Both fights with DeMarco were FOY-worthy. Both fights with Fullmer, who engaged in seven rematches or multi-fight series in his HOF career, were also FOY-worthy.
Although Corrales only has engaged in three rematches during his 9½-year career, his most recent two-fight series was against a quality fighter. Corrales took on Joel Casamayor five months after it appeared that the crafty Cuban southpaw had his number, dropping him twice in their entertaining first fight.
"I only stayed at 130 pounds to get back at Casamayor," said Corrales, who outpointed Casamayor in their rematch, despite suffering a flash knockdown late in the fight.
Corrales has been dropped 10 times in his fights with Mayweather, Casamayor and Castillo, but he claims he was never seriously hurt or out of it in any of those trips to the canvas versus those elite fighters.
"The only time I was out of it in my pro career was after being clipped in the first round by a slow journeyman named Isagani Pumar early in my career," Corrales said.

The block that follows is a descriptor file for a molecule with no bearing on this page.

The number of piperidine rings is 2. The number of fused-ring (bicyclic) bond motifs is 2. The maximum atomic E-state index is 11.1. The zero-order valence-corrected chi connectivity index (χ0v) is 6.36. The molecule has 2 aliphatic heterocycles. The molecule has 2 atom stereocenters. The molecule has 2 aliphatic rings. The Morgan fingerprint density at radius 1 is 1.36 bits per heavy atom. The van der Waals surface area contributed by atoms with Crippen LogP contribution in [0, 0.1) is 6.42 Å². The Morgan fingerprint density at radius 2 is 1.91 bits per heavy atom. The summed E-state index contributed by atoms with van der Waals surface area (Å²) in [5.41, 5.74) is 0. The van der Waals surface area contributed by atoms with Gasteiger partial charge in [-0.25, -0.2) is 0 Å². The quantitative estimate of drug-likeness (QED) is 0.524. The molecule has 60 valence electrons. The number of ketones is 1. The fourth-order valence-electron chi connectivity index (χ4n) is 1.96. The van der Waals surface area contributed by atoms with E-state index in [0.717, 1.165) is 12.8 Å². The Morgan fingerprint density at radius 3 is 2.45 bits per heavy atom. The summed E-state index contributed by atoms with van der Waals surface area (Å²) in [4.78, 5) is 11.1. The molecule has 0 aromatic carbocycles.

"I never went down in that fight but I didn't know where I was until I got back to my corner. I was good as can be in all those knockdowns with Mayweather, Casamayor and Castillo. I recover very fast.
"Most of those knockdowns were from making 130 pounds. Once I moved up to 135, I walked through the punches of Acelino Freitas, who was supposed to be
one of the strongest fighters at lightweight. As strong as Castillo is, it took him 10 rounds to put me down."
And Corrales had enough fire in his belly to do what he did after those knockdowns. Oh yeah, this is going to be another classic. Here we go again,
If Corrales wins this rematch, he'll probably have to get up off the canvas again. If Castillo gains revenge, he'll probably have to go through nine or
10 rounds of hell again to wear his nemesis down.
Honestly, even though I'm picking Chico to pull it off again, I believe this is a true pick'em fight and I don't care who wins. My only hope is that
both men walk away from the prize fight without any serious injuries.
I had the honor of meeting both Basilio and Fullmer six years ago at a mixer the day before the World Boxing Hall of Fame's annual banquet. Both men retired to enjoy healthy and productive careers and lives after boxing and both men remain in good health to this day. Although I'm looking forward to another great fight this Saturday, this is ultimately what I wish for both Corrales and Castillo.